by Kathleen Longo on August 17, 2014
Charitable discussions are frequently part of the planning process. Here are my thoughts about the most common mistakes I see in charitable giving, and some suggestions on alternatives to consider.
Waiting until the end of the year to give:
Many individuals think about giving at the end of the year. The challenge with waiting until the end of the year is that most people feel pressured with holiday gatherings and year-end deadlines, and they are not able to think strategically about their giving. By picking a date earlier in the year, they can have more time to focus on creating a meaningful giving plan that is focused on organizations and causes that are most important to them. An earlier date also benefits many charities by smoothing out their budgets during the year.
For those feeling pressured to get the charitable deduction by the end of the year and not sure about where to give, they should consider using a donor-advised fund which allows an individual to make a gift to a charitable account, get the charitable deduction, and determine how the funds get distributed to qualified charities at a future date. These funds are offered by financial institutions such as Fidelity, Charles Schwab or local community foundations.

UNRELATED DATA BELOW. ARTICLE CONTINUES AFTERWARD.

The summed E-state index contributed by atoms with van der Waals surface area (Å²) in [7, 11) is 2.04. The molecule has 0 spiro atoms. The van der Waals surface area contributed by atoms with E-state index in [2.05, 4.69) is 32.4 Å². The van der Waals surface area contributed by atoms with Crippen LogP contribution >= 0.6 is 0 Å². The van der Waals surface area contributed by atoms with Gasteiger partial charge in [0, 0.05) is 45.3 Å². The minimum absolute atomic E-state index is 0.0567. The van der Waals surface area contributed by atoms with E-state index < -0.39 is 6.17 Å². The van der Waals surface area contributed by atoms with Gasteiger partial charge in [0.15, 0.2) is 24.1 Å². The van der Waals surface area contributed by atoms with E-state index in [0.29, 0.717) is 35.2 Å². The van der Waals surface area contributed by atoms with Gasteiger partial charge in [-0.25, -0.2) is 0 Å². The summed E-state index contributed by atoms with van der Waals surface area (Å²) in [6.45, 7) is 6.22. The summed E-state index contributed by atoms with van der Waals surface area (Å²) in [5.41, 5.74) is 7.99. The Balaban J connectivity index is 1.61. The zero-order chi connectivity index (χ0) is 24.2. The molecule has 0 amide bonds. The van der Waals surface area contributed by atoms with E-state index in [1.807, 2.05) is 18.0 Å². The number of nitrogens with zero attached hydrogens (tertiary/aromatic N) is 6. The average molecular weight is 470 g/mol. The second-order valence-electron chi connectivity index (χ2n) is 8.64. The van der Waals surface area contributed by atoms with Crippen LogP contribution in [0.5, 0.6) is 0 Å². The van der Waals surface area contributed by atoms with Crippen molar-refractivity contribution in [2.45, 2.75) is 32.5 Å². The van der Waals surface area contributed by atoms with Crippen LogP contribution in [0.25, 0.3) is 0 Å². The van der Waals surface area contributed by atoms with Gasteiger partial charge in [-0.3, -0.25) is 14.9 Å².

Responding to every mail, telephone or friend request for giving:
It is very tempting to respond to every request with small gifts, as there are many great causes. These gifts can add up to significant dollars! Instead, I encourage clients to think about their total giving. Instead of giving a small amount to many organizations, they may be able to give an amount that is more meaningful and can have a greater impact for an organization as well as to the client.
Not involving the family in the charitable giving conversation:
Charitable giving is a great opportunity to talk as a family about what values are important and learn about the needs of others. I recommend scheduling time as a family to look at charitable requests, do research on the organization online, or even visit the organization to see the work that is happening. Parents may also consider giving the kids decision making ability on a portion of the charitable dollars.
Only giving cash:
Cash is great, but it is not the only form of giving. The markets have had a great run and investment accounts should have appreciated securities that would be great for charitable giving. The tax advantage is that the individual avoids capital gains tax by gifting the security directly to the charitable organization and still gets a tax deduction for the full value of the gift.
Giving too little:
Clients often ask “am I giving enough?” or “how much should I give?” Unfortunately, there is not an exact answer. It truly is a personal choice, but I would say that I see clients get tremendous joy by increasing their giving and knowing that they are still fine financially.